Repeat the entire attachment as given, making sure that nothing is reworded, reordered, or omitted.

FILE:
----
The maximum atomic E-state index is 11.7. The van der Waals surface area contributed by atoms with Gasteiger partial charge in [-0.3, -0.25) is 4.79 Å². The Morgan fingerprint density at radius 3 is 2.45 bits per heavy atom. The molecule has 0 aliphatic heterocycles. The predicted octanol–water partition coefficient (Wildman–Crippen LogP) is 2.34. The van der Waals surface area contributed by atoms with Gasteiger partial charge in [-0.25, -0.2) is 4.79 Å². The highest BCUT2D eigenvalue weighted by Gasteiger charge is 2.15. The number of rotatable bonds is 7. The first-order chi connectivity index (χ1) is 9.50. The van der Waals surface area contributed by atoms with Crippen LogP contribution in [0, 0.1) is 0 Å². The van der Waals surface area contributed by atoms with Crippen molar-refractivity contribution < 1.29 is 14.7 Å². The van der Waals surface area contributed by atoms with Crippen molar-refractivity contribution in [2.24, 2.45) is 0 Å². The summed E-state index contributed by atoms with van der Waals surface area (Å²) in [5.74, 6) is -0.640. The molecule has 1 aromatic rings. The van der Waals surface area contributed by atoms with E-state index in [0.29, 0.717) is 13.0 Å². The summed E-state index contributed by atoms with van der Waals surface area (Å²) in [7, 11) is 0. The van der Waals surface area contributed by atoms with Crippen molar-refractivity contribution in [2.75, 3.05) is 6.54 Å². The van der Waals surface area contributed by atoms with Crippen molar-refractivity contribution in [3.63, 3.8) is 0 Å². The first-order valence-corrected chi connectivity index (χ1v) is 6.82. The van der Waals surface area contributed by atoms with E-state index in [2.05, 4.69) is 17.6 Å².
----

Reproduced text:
The maximum atomic E-state index is 11.7. The van der Waals surface area contributed by atoms with Gasteiger partial charge in [-0.3, -0.25) is 4.79 Å². The Morgan fingerprint density at radius 3 is 2.45 bits per heavy atom. The molecule has 0 aliphatic heterocycles. The predicted octanol–water partition coefficient (Wildman–Crippen LogP) is 2.34. The van der Waals surface area contributed by atoms with Gasteiger partial charge in [-0.25, -0.2) is 4.79 Å². The highest BCUT2D eigenvalue weighted by Gasteiger charge is 2.15. The number of rotatable bonds is 7. The first-order chi connectivity index (χ1) is 9.50. The van der Waals surface area contributed by atoms with Crippen LogP contribution in [0, 0.1) is 0 Å². The van der Waals surface area contributed by atoms with Crippen molar-refractivity contribution < 1.29 is 14.7 Å². The van der Waals surface area contributed by atoms with Crippen molar-refractivity contribution in [2.24, 2.45) is 0 Å². The summed E-state index contributed by atoms with van der Waals surface area (Å²) in [5.74, 6) is -0.640. The molecule has 1 aromatic rings. The van der Waals surface area contributed by atoms with E-state index in [0.29, 0.717) is 13.0 Å². The summed E-state index contributed by atoms with van der Waals surface area (Å²) in [7, 11) is 0. The van der Waals surface area contributed by atoms with Crippen molar-refractivity contribution in [2.75, 3.05) is 6.54 Å². The van der Waals surface area contributed by atoms with Crippen molar-refractivity contribution in [3.63, 3.8) is 0 Å². The first-order valence-corrected chi connectivity index (χ1v) is 6.82. The van der Waals surface area contributed by atoms with E-state index in [2.05, 4.69) is 17.6 Å².